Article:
Hung, center, quickly being surrounded by media. Photo credit: Brian Hioe
KMT chairwoman Hung Hsiu-Chu, on the other side of the political aisle from Taiwanese youth activism, would also make a late night appearance around 2 AM, probably in imitation of Tsai’s late night visit to the Ministry of Education occupation in August 2015 and continuing the pattern of the KMT attempting to imitate past actions of the DPP. The crowd gathered had decidedly mixed reactions to Hung’s visit, given how bizarre it was when the KMT has had a long history as an antagonist of Taiwanese labor. A past KMT rally during election season which coincided somewhat strangely with a passing labor demonstration saw KMT supporters cursing out workers as they marched past. Hung would later release a statement on social media vaguely attempting to pin blame for the working conditions that led up to the strike on Tsai Ing-Wen, evidence that her visit was probably a strange, badly done attempt to try to co-opt Taiwanese youth activism.
A Historic Strike: Possibly A Sign of Future Trends in Taiwanese Labor?
THE STRIKE IS a historic one, as the first airline strike in Taiwanese history, and what was anticipated beforehand to be one of the largest strikes of Taiwan’s post-martial law period. Though reported on very little in English-language media beforehand, news of the decision by Taoyuan Flight Attendant’s Union to strike was electrifying of Taiwan’s labor scene and of Taiwanese youth activism. Much of the buzz regarding the strike from activists has been because the historic nature of the strike is seen as possibly leading to future labor actions and a future wave of strikes.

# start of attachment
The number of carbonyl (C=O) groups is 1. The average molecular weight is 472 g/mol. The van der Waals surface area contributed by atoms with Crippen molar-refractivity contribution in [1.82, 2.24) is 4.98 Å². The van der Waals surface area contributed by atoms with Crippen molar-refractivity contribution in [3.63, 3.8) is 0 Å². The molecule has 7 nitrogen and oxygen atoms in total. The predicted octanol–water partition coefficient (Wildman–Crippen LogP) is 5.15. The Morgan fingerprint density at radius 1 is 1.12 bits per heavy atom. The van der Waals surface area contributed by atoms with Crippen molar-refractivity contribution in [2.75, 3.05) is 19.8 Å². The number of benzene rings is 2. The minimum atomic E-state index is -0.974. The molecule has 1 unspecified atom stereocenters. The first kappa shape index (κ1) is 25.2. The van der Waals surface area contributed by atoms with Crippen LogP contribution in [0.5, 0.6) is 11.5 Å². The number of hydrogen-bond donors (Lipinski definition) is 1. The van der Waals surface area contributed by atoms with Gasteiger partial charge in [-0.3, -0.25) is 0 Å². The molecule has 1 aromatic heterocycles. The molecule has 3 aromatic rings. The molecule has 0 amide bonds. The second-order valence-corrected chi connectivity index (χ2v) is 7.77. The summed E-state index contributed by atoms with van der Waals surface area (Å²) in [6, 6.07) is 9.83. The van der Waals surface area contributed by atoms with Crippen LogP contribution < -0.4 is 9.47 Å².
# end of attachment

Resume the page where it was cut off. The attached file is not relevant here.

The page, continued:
Crowd sitting on Nanjing East Road. Photo credit: Brian Hioe
Notably, many workers on strike are quite young, indeed suggesting that youth are becoming increasingly active in organized labor in Taiwan. Perhaps indicative of the political views of Taiwanese young people in the present, some of the speeches on-site and a statement released shortly after the declaration that the strike was about to begin directly referred to capitalist exploitation and capitalism as the central problem facing workers. Workers also sang traditional Taiwanese labor anthem “The Laborer’s Fight Song” (勞動戰歌). At another point, after a sign expressing LGBTQ support for the strike caught the attention of the crowd, leading the MC to ask the person with the sign to come up in front of the crowd, and the crowd to chant slogans calling on Tsai Ing-Wen to take a stronger stand for LGBTQ rights—as the MC stated, this having been one of the platforms of her political campaign, but Tsai having not especially emphasized the issue once being elected.
The decision to strike was made on after a fourteen day voting period, with 96% participation of the 2638 members of the Taoyuan Flight Attendant’s Union who work for China Airlines, and 99.5% of members in support of striking—well above the 70% threshold needed to legally declare a strike. The strike begins at the height of peak summer travel season, meaning that the decision strike was one that the union had to carefully consider before deciding upon the need to strike, and because there was the possibility of workers losing their jobs.